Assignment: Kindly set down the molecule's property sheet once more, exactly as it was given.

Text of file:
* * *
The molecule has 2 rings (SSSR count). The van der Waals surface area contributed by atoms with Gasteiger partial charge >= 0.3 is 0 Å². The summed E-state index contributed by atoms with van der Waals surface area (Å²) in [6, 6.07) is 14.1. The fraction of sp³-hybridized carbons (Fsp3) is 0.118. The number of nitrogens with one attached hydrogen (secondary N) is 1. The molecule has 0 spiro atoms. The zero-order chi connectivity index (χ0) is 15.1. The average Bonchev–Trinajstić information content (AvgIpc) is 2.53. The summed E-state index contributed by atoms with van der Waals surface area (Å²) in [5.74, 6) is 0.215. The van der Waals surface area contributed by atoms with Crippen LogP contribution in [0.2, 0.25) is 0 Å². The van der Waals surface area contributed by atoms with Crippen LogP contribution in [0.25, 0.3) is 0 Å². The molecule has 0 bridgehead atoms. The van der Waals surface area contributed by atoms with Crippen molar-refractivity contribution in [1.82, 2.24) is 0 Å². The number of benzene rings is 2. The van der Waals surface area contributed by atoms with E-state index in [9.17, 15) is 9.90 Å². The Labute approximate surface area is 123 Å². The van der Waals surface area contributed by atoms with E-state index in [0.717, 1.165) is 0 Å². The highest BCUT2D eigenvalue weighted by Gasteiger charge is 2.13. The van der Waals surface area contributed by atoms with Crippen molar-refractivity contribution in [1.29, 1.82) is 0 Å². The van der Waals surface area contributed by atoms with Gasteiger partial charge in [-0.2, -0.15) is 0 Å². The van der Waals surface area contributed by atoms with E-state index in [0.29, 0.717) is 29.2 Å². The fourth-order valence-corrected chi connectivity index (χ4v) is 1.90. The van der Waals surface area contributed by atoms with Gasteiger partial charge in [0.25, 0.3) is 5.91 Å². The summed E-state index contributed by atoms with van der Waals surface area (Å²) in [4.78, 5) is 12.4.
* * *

The molecule has 2 rings (SSSR count). The van der Waals surface area contributed by atoms with Gasteiger partial charge >= 0.3 is 0 Å². The summed E-state index contributed by atoms with van der Waals surface area (Å²) in [6, 6.07) is 14.1. The fraction of sp³-hybridized carbons (Fsp3) is 0.118. The number of nitrogens with one attached hydrogen (secondary N) is 1. The molecule has 0 spiro atoms. The zero-order chi connectivity index (χ0) is 15.1. The average Bonchev–Trinajstić information content (AvgIpc) is 2.53. The summed E-state index contributed by atoms with van der Waals surface area (Å²) in [5.74, 6) is 0.215. The van der Waals surface area contributed by atoms with Crippen LogP contribution in [0.2, 0.25) is 0 Å². The van der Waals surface area contributed by atoms with Crippen LogP contribution in [0.25, 0.3) is 0 Å². The molecule has 0 bridgehead atoms. The van der Waals surface area contributed by atoms with Crippen molar-refractivity contribution in [1.82, 2.24) is 0 Å². The number of benzene rings is 2. The van der Waals surface area contributed by atoms with E-state index in [9.17, 15) is 9.90 Å². The Labute approximate surface area is 123 Å². The van der Waals surface area contributed by atoms with E-state index in [0.717, 1.165) is 0 Å². The highest BCUT2D eigenvalue weighted by Gasteiger charge is 2.13. The van der Waals surface area contributed by atoms with Crippen molar-refractivity contribution in [1.29, 1.82) is 0 Å². The van der Waals surface area contributed by atoms with Gasteiger partial charge in [-0.2, -0.15) is 0 Å². The van der Waals surface area contributed by atoms with E-state index in [0.29, 0.717) is 29.2 Å². The fourth-order valence-corrected chi connectivity index (χ4v) is 1.90. The van der Waals surface area contributed by atoms with Gasteiger partial charge in [0.25, 0.3) is 5.91 Å². The summed E-state index contributed by atoms with van der Waals surface area (Å²) in [4.78, 5) is 12.4.